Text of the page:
Our brother Richard is dead; cut down all too soon by that wretched disease that claims so many long before their time. And like Mary and Martha, the sisters of Lazarus who in this morning’s gospel gathered round the body of their dead brother—we too come together to mourn the death of one who touched so many. But it is not the shortness of his life we have come here to lament. Nor are we to dwell upon those last few months which he faced with such dignity and courage. We are here to celebrate his life—a life devoted to his family, a life marked by the professionalism with which he approached every task, a life forever and inextricably linked to the service of his God.

As much as we can celebrate the incalculable devotion Richard had to God’s service, we are also here today to celebrate the same devotion and fidelity that God has shown to Richard . For it is obvious to all who met him that Richard Sigman was a man loved by God. From the moment Richard first came to be, God has loved him. Through his baptism, through the joys and the sorrows of his life, God has loved him. God was with him when he met and married young Helen Fairweather . When Laura and James were born and as he watched them grow up, God was there. As he helped care for his beloved mother Frances in her later years, God was there too. And finally, as his earthly life was drawing to a close, alongside Helen and his family, God never stopped loving. It’s all part of the unwavering commitment that God shows to all his children.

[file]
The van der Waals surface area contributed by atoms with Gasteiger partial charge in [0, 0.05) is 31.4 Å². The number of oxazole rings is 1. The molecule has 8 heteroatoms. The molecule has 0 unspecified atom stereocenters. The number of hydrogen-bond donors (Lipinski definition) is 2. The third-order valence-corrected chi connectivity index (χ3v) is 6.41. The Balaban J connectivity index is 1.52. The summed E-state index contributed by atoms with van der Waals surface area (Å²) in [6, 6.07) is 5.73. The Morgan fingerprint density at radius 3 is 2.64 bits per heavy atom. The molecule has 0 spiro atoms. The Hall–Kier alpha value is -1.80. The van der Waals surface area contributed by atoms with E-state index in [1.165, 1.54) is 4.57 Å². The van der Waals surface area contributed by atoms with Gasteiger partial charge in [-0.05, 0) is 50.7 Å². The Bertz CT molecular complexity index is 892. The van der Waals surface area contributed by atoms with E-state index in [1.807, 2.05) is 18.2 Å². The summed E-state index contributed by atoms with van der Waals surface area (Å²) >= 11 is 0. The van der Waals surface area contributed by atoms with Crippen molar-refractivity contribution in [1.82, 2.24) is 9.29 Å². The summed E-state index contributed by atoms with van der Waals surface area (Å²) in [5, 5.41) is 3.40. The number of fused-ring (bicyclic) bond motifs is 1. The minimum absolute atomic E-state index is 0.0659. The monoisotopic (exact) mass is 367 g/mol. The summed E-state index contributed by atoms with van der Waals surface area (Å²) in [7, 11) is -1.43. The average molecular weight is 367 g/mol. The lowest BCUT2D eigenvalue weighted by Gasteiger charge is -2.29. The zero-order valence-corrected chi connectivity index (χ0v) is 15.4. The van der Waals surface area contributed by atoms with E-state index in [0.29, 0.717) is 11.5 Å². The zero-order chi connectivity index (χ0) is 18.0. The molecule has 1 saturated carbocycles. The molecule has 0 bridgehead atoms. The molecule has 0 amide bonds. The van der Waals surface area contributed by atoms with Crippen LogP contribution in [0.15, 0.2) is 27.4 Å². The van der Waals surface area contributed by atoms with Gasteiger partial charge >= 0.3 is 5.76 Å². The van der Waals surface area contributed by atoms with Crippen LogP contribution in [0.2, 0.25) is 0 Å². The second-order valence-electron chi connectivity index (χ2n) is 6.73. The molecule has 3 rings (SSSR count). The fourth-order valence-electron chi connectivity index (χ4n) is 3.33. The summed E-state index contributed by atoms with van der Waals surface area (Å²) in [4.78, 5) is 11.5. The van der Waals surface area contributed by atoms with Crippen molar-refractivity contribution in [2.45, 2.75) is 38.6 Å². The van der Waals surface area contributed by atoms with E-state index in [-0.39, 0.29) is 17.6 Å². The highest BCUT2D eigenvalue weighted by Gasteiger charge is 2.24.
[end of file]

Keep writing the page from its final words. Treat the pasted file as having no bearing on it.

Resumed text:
That quality of commitment, that kind of loyalty—these characteristics of God—they will always be what I will remember most about Richard . Although I knew him for all too brief a time, every encounter I had with him told me just what kind of man he was, a man who took his responsibilities seriously. My one regret was that I never got to spend any time with him when we just talked about how he was feeling. There was always work to be done—and he was always so willing to do it. To the hospital I would bring both the sacrament and a notepad full of questions I needed answers to. Patient to the end, he explained everything right down to the last detail. His counsel always wise. And my example is by no means unique. Throughout his more than half century of devotion to this parish, there is hardly a person here who has not been influenced by him—whether it was through a personal friendship, by the way he steadfastly managed the parish finances or simply by the quiet way he “just took care of things.” Helen , Laura and James ; on behalf of a grateful parish, thank you so much for sharing him with us. In the words I quoted earlier from the old baptismal service, he truly was a “living member” of this church, in every sense of the word. And the fruits of his life will go on living here long after this day.

Fidelity, commitment and devotion: three characteristics of God shown abundantly in the life of his servant Richard . These three aspects of God now give us the boldness to turn to God and ask for the final and ultimate sign of his love for Richard ; eternal life with him. As a follower of Jesus , hope in the resurrection was at the center of Richard ’s faith and it is that hope we now claim. Let us with confidence, surrender him: Richard the father, Richard the husband, our friend, our brother in Christ into the waiting arms of God. May he rest in peace and rise in glory. Amen. paragraph ending graphic
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Serenade Fall Season Begins on
Sunday, September 18th, 2005

Serenade will begin its 2005 fall season with a recital by soprano Kristin Reiersen. It will take place on Sunday, September 18 th at 3:00 p.m.

The daughter of Christ Church parishioners, Hal and Linda Reiersen , Kristin has developed an impressive career in opera, concert and recital. For the Serenade recital she will be performing works by Mozart, Pauline Viardot, Bellini, Debussy, Richard Strauss and Weil.